With regards to doctor’s salaries, it isn’t as much less as you might think. While precise numbers are not easily come by - many if not most Canadian doctors are self-employed or part of small businesses and so their gross isn’t necessary reflective of their net - I have seen estimates or actual net income ranging anywhere from $175,000 to $250,000, with GPs making (rather obviously) less than elite specialists. Obviously, doctors will insist it’s lower, while sober outside observers have guessed higher in that range.

The average American doctor is paid around $250,000 (again, it varies a lot depending on what kind of doctor you are) so the difference may not be THAT vast.

Yes, I have to agree with RickJay. First hospitalization insurance, then doctoring was covered a few years later. And I still have complementary insurance from my old employer. Until I was 65 it covered drugs too; now I use the provincial drug insurance which pays about 80% I think. They also negotiate cheaper rates with the drug companies. Things like glasses, hearing aids, dentistry are from the private insurance. Blood tests in hospitals are covered by the province; in doctor’s offices I have to pay and get reimbursed by private insurance.

With only one exception I am aware of, money never changes hands in a hospital. The province (I should mention that although this insurance was mandated by the federal government, each province was free to set up its own system, so long as it met federal norms) gives an annual block grant to each hospital, which sets its own budget. The only thing I ever got charged for in a hospital was the difference in cost between a hard lens and a soft lens for cataract surgery ($300 and then I got most of that back from my private insurance). Doctors, on the other hand, get fee for service just like the States. But the fees are non-negotiable. Doctors are free to “go private”, but they cannot collect 1¢ from the public system and almost none do that. (Exception: they will get paid if they render emergency care, say at an accident scene.)

So private health insurance was relatively small and continued with relatively little change. One thing to note is that all hospitals here were non-profits, AFAIK. Interestingly, when I was growing up in Philadelphia, I was unaware of for-profit hospitals. All the ones I knew were either associated with religious (I was born at Presbyterian Hospital), civic, or teaching institutions (I lost my appendix at Jefferson Medical College Hospital and my brother lost his at University of Pennsylvania Hospital).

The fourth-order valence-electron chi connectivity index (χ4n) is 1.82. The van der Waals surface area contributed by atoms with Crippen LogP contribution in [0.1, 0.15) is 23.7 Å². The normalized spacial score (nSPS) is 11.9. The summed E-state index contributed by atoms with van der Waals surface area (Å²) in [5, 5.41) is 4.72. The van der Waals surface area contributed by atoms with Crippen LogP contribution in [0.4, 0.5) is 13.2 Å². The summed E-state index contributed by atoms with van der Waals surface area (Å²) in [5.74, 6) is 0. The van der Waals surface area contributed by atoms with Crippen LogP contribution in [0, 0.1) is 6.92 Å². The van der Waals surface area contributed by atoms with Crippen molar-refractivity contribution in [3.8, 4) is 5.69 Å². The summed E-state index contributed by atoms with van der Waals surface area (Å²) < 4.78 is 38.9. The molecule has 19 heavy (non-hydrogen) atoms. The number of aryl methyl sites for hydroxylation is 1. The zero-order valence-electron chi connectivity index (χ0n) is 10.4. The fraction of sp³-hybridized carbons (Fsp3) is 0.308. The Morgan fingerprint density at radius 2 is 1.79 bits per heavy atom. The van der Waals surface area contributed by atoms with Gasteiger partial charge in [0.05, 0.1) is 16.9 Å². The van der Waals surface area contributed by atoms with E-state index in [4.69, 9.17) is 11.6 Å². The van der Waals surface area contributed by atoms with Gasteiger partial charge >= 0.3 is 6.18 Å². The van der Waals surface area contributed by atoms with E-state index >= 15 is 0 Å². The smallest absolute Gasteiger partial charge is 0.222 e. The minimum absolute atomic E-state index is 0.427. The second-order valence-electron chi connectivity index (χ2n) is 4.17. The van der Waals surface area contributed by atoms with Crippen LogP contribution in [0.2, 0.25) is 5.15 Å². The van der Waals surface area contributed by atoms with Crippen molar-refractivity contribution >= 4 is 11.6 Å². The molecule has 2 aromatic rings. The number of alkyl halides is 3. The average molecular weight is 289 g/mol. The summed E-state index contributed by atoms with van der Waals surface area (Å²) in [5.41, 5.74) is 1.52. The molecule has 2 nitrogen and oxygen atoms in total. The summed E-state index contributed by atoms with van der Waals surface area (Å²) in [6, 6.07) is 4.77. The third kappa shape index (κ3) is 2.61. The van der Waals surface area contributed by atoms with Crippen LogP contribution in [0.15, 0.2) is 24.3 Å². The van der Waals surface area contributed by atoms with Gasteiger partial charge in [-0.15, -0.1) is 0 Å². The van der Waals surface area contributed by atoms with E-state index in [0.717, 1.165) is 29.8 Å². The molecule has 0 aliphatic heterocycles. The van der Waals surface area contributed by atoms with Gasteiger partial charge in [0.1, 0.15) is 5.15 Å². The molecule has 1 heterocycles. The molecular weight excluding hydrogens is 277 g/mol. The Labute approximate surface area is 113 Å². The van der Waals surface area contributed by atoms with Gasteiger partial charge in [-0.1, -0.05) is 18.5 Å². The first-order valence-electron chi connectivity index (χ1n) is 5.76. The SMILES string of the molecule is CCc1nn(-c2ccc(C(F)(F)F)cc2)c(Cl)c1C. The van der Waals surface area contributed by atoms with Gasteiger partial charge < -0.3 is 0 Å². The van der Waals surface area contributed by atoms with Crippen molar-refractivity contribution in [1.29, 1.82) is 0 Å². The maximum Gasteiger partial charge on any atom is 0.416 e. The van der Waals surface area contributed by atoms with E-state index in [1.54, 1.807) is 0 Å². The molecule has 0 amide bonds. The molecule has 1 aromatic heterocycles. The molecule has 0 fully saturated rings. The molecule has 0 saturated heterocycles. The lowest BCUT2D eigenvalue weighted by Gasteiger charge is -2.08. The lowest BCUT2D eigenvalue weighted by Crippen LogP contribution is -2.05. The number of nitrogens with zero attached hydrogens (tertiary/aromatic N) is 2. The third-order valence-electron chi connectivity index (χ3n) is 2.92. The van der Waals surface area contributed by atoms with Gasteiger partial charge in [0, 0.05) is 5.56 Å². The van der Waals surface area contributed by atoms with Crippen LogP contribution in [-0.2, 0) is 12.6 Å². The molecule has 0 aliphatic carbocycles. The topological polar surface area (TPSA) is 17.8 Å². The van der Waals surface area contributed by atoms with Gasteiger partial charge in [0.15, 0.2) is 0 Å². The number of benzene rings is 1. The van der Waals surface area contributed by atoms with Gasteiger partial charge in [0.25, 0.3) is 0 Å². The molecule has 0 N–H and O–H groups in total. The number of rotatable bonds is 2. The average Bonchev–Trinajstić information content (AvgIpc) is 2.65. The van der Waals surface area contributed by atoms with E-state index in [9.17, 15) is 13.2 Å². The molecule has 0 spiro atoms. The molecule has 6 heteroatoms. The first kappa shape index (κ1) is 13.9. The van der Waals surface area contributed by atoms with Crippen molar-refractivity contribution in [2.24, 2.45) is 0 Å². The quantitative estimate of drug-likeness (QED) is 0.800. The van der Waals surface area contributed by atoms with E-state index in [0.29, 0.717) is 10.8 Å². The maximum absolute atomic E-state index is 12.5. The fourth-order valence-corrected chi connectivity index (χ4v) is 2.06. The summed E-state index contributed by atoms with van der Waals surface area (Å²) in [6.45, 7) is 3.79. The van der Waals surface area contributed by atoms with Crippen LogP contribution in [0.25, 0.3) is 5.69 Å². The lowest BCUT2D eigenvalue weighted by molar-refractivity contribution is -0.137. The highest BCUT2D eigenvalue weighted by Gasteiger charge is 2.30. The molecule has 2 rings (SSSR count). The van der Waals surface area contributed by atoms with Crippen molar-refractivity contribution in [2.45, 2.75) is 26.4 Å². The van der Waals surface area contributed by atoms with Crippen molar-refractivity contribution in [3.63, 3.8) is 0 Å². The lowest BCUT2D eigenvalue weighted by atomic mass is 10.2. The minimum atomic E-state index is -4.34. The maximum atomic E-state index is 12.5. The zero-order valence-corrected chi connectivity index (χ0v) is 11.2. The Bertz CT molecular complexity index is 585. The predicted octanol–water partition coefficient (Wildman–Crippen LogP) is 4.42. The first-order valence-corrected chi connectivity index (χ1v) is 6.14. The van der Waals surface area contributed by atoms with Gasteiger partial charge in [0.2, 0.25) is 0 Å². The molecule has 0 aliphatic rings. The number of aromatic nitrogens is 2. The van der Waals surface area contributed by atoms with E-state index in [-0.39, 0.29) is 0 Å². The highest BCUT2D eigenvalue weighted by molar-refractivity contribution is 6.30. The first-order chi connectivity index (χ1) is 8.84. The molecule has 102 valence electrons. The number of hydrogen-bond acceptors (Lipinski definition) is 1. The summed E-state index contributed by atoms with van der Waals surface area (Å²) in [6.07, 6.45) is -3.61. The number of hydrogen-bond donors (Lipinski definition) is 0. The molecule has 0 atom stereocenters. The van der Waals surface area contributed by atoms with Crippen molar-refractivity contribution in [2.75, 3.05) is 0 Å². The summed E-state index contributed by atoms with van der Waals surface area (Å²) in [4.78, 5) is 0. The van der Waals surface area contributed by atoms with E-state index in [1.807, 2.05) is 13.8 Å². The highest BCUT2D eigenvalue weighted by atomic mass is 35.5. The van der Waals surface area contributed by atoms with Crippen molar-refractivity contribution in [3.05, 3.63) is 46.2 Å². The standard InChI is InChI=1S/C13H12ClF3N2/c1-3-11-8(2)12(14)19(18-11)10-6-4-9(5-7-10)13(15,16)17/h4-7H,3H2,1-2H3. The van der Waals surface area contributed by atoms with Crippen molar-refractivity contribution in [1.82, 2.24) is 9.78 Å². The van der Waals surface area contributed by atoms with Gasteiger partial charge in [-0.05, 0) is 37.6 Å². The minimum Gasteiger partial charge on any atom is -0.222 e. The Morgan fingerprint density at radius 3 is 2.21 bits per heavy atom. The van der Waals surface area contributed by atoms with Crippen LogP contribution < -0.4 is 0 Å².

To digress slightly, I will say that I am slightly nauseated by those full-page ads and often two-page spreads advertising hospitals that you see every week in the NY Times Sunday Magazine. Those hospitals are making gobs of money for their shareholders and advertising must pay. This must play at least a small part in the escalation of US health costs.

I agree with what RickJay said, and I’ll add that many insurers who provided major medical coverage at the time of the transition also provided other insurance lines: whole life policies and term life policies, for example. Between this business, and supplementary health and disability plans as described by Rick (i.e. dental, vision, etc.), and by offering (in some cases) financial planning and similar services, the insurers stayed afloat.

To the best of my recollection, there were very few “health only” insurers. Most were, as I stated, diversified in their product offerings. But even a company like Blue Cross still exists in Canada, which indicates to me that the supplementary health/disability/travel/etc. insurance business is still a lucrative one.

I don’t know. The GP’s I talked to a few years back have nice tidy incomes, but nowhere near the $175,000 (US) mark. That’s probably combining the GP apples with the specialist oranges. Based on the lifestyles I observe, they would have to be stashing more than half of that in the bank.

Very much so. American GPs aren’t at the American average either.

Back in the mid-70’s, when auto workers would be getting about $25,000 a year, the Ontario government published a list of doctors who made over $100,000. Mind you, that was gross, not net. they had to pay the receptionist, nurse, rent, supplies, etc. - and a lot did not even make the list.